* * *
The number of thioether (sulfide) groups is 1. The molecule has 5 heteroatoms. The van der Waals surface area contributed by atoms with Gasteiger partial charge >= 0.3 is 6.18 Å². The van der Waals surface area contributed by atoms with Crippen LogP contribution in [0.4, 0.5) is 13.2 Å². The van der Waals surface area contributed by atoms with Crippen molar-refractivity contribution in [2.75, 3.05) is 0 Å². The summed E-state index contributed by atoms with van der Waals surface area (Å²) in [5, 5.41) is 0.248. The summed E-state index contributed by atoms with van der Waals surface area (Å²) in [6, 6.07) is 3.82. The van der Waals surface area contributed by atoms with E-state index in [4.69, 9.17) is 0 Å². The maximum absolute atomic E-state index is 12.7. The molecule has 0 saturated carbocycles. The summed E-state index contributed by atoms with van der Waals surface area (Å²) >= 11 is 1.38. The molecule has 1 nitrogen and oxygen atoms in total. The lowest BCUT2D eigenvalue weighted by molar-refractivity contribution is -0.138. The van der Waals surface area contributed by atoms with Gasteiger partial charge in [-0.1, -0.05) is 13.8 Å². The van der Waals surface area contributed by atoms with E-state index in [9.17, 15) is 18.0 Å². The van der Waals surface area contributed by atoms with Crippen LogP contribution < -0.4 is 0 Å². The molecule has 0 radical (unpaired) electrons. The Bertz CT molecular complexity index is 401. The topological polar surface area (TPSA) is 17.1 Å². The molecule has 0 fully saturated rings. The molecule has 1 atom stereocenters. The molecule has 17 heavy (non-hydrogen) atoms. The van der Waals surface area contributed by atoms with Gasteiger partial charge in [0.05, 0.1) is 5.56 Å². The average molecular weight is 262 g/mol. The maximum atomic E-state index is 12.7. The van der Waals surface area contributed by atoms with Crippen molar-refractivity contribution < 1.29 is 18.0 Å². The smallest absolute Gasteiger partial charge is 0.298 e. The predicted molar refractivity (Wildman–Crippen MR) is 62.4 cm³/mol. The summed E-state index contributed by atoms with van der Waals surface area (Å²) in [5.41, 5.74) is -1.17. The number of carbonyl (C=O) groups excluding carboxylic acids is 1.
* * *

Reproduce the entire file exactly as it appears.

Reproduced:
The number of thioether (sulfide) groups is 1. The molecule has 5 heteroatoms. The van der Waals surface area contributed by atoms with Gasteiger partial charge >= 0.3 is 6.18 Å². The van der Waals surface area contributed by atoms with Crippen LogP contribution in [0.4, 0.5) is 13.2 Å². The van der Waals surface area contributed by atoms with Crippen molar-refractivity contribution in [2.75, 3.05) is 0 Å². The summed E-state index contributed by atoms with van der Waals surface area (Å²) in [5, 5.41) is 0.248. The summed E-state index contributed by atoms with van der Waals surface area (Å²) in [6, 6.07) is 3.82. The van der Waals surface area contributed by atoms with E-state index in [4.69, 9.17) is 0 Å². The maximum absolute atomic E-state index is 12.7. The molecule has 0 saturated carbocycles. The summed E-state index contributed by atoms with van der Waals surface area (Å²) >= 11 is 1.38. The molecule has 1 nitrogen and oxygen atoms in total. The lowest BCUT2D eigenvalue weighted by molar-refractivity contribution is -0.138. The van der Waals surface area contributed by atoms with Gasteiger partial charge in [-0.1, -0.05) is 13.8 Å². The van der Waals surface area contributed by atoms with E-state index in [9.17, 15) is 18.0 Å². The van der Waals surface area contributed by atoms with Crippen LogP contribution < -0.4 is 0 Å². The molecule has 0 radical (unpaired) electrons. The Bertz CT molecular complexity index is 401. The topological polar surface area (TPSA) is 17.1 Å². The molecule has 0 fully saturated rings. The molecule has 1 atom stereocenters. The molecule has 17 heavy (non-hydrogen) atoms. The van der Waals surface area contributed by atoms with Gasteiger partial charge in [0.05, 0.1) is 5.56 Å². The average molecular weight is 262 g/mol. The maximum atomic E-state index is 12.7. The van der Waals surface area contributed by atoms with Crippen molar-refractivity contribution < 1.29 is 18.0 Å². The smallest absolute Gasteiger partial charge is 0.298 e. The predicted molar refractivity (Wildman–Crippen MR) is 62.4 cm³/mol. The summed E-state index contributed by atoms with van der Waals surface area (Å²) in [5.41, 5.74) is -1.17. The number of carbonyl (C=O) groups excluding carboxylic acids is 1.